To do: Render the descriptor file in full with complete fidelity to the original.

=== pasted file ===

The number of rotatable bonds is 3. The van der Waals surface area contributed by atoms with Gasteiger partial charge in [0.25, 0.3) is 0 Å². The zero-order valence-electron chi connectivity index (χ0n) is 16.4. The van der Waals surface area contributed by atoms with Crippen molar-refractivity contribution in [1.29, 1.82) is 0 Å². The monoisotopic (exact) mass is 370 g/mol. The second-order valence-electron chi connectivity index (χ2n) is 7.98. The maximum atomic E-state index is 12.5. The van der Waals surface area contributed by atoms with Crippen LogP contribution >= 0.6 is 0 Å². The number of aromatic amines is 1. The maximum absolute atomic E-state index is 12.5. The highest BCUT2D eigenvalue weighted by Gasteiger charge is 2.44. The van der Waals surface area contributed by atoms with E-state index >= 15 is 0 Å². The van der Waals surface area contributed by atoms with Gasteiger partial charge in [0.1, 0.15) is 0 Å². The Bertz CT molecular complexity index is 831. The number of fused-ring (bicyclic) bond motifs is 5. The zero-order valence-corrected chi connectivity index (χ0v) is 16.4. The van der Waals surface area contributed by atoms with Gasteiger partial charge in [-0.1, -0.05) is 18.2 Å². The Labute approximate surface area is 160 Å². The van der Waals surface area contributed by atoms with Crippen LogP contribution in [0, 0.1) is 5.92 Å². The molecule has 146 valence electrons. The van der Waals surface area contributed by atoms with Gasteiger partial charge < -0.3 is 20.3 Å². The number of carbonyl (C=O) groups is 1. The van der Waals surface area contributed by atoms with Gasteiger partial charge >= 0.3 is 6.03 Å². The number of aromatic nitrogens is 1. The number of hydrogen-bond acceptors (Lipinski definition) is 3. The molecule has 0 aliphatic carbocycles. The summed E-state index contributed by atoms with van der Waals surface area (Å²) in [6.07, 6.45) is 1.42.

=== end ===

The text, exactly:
The number of rotatable bonds is 3. The van der Waals surface area contributed by atoms with Gasteiger partial charge in [0.25, 0.3) is 0 Å². The zero-order valence-electron chi connectivity index (χ0n) is 16.4. The van der Waals surface area contributed by atoms with Crippen molar-refractivity contribution in [1.29, 1.82) is 0 Å². The monoisotopic (exact) mass is 370 g/mol. The second-order valence-electron chi connectivity index (χ2n) is 7.98. The maximum atomic E-state index is 12.5. The van der Waals surface area contributed by atoms with Crippen LogP contribution >= 0.6 is 0 Å². The number of aromatic amines is 1. The maximum absolute atomic E-state index is 12.5. The highest BCUT2D eigenvalue weighted by Gasteiger charge is 2.44. The van der Waals surface area contributed by atoms with E-state index >= 15 is 0 Å². The van der Waals surface area contributed by atoms with Gasteiger partial charge in [0.1, 0.15) is 0 Å². The Bertz CT molecular complexity index is 831. The number of fused-ring (bicyclic) bond motifs is 5. The zero-order valence-corrected chi connectivity index (χ0v) is 16.4. The van der Waals surface area contributed by atoms with Gasteiger partial charge in [-0.1, -0.05) is 18.2 Å². The Labute approximate surface area is 160 Å². The van der Waals surface area contributed by atoms with Crippen LogP contribution in [0, 0.1) is 5.92 Å². The molecule has 146 valence electrons. The van der Waals surface area contributed by atoms with Gasteiger partial charge < -0.3 is 20.3 Å². The number of carbonyl (C=O) groups is 1. The van der Waals surface area contributed by atoms with Gasteiger partial charge >= 0.3 is 6.03 Å². The number of aromatic nitrogens is 1. The number of hydrogen-bond acceptors (Lipinski definition) is 3. The molecule has 0 aliphatic carbocycles. The summed E-state index contributed by atoms with van der Waals surface area (Å²) in [6.07, 6.45) is 1.42.